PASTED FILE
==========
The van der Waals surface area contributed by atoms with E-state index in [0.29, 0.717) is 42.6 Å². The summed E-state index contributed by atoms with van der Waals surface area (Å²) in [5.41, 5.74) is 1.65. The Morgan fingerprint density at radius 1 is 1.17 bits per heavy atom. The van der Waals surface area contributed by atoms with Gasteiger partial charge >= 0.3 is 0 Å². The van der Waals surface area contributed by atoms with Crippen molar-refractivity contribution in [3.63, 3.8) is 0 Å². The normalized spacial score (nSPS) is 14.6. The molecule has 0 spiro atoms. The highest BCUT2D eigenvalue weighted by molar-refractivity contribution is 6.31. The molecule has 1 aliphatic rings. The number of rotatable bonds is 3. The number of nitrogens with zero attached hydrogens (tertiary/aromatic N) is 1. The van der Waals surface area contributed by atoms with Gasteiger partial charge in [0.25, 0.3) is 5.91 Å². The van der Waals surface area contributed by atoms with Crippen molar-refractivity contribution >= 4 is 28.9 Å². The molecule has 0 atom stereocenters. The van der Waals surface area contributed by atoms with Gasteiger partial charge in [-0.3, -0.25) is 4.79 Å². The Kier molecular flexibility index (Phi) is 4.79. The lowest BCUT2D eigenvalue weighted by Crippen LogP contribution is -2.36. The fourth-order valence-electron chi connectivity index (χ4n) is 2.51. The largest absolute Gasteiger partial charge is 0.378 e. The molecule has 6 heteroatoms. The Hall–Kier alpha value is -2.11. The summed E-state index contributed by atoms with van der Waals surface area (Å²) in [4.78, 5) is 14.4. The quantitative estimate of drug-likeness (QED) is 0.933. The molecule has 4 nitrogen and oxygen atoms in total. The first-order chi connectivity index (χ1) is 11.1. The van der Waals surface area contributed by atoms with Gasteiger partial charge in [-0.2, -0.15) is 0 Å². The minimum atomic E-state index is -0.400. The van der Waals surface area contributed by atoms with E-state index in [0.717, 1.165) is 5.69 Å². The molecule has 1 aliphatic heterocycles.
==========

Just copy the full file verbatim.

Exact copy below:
The van der Waals surface area contributed by atoms with E-state index in [0.29, 0.717) is 42.6 Å². The summed E-state index contributed by atoms with van der Waals surface area (Å²) in [5.41, 5.74) is 1.65. The Morgan fingerprint density at radius 1 is 1.17 bits per heavy atom. The van der Waals surface area contributed by atoms with Gasteiger partial charge >= 0.3 is 0 Å². The van der Waals surface area contributed by atoms with Crippen molar-refractivity contribution in [3.63, 3.8) is 0 Å². The normalized spacial score (nSPS) is 14.6. The molecule has 0 spiro atoms. The highest BCUT2D eigenvalue weighted by molar-refractivity contribution is 6.31. The molecule has 1 aliphatic rings. The number of rotatable bonds is 3. The number of nitrogens with zero attached hydrogens (tertiary/aromatic N) is 1. The van der Waals surface area contributed by atoms with Gasteiger partial charge in [0.25, 0.3) is 5.91 Å². The van der Waals surface area contributed by atoms with Crippen molar-refractivity contribution >= 4 is 28.9 Å². The molecule has 0 atom stereocenters. The van der Waals surface area contributed by atoms with Gasteiger partial charge in [-0.3, -0.25) is 4.79 Å². The Kier molecular flexibility index (Phi) is 4.79. The lowest BCUT2D eigenvalue weighted by Crippen LogP contribution is -2.36. The fourth-order valence-electron chi connectivity index (χ4n) is 2.51. The largest absolute Gasteiger partial charge is 0.378 e. The molecule has 6 heteroatoms. The Hall–Kier alpha value is -2.11. The summed E-state index contributed by atoms with van der Waals surface area (Å²) in [4.78, 5) is 14.4. The quantitative estimate of drug-likeness (QED) is 0.933. The molecule has 4 nitrogen and oxygen atoms in total. The first-order chi connectivity index (χ1) is 11.1. The van der Waals surface area contributed by atoms with Gasteiger partial charge in [-0.2, -0.15) is 0 Å². The minimum atomic E-state index is -0.400. The van der Waals surface area contributed by atoms with E-state index in [0.717, 1.165) is 5.69 Å². The molecule has 1 aliphatic heterocycles.